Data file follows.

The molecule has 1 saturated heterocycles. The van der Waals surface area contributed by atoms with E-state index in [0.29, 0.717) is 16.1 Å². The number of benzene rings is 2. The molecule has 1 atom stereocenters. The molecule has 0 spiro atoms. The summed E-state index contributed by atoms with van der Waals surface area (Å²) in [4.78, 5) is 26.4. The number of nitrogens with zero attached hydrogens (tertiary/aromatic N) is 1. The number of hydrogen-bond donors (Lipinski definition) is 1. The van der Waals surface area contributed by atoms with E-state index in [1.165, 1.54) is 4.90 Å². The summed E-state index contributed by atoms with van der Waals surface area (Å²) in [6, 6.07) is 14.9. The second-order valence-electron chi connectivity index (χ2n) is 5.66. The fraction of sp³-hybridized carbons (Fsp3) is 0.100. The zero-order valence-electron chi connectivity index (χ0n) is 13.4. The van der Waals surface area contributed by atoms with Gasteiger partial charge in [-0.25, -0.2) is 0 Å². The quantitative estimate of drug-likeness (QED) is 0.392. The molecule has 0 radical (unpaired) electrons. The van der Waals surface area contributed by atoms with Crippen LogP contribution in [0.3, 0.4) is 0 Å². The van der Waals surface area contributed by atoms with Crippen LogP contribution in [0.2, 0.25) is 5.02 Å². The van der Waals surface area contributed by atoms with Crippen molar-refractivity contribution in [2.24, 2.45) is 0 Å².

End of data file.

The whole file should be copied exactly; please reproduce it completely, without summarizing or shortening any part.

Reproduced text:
The molecule has 1 saturated heterocycles. The van der Waals surface area contributed by atoms with E-state index in [0.29, 0.717) is 16.1 Å². The number of benzene rings is 2. The molecule has 1 atom stereocenters. The molecule has 0 spiro atoms. The summed E-state index contributed by atoms with van der Waals surface area (Å²) in [4.78, 5) is 26.4. The number of nitrogens with zero attached hydrogens (tertiary/aromatic N) is 1. The number of hydrogen-bond donors (Lipinski definition) is 1. The van der Waals surface area contributed by atoms with E-state index in [1.165, 1.54) is 4.90 Å². The summed E-state index contributed by atoms with van der Waals surface area (Å²) in [6, 6.07) is 14.9. The second-order valence-electron chi connectivity index (χ2n) is 5.66. The fraction of sp³-hybridized carbons (Fsp3) is 0.100. The zero-order valence-electron chi connectivity index (χ0n) is 13.4. The van der Waals surface area contributed by atoms with Gasteiger partial charge in [-0.25, -0.2) is 0 Å². The quantitative estimate of drug-likeness (QED) is 0.392. The molecule has 0 radical (unpaired) electrons. The van der Waals surface area contributed by atoms with Crippen LogP contribution in [0.3, 0.4) is 0 Å². The van der Waals surface area contributed by atoms with Crippen LogP contribution in [0.2, 0.25) is 5.02 Å². The van der Waals surface area contributed by atoms with Crippen molar-refractivity contribution in [2.24, 2.45) is 0 Å².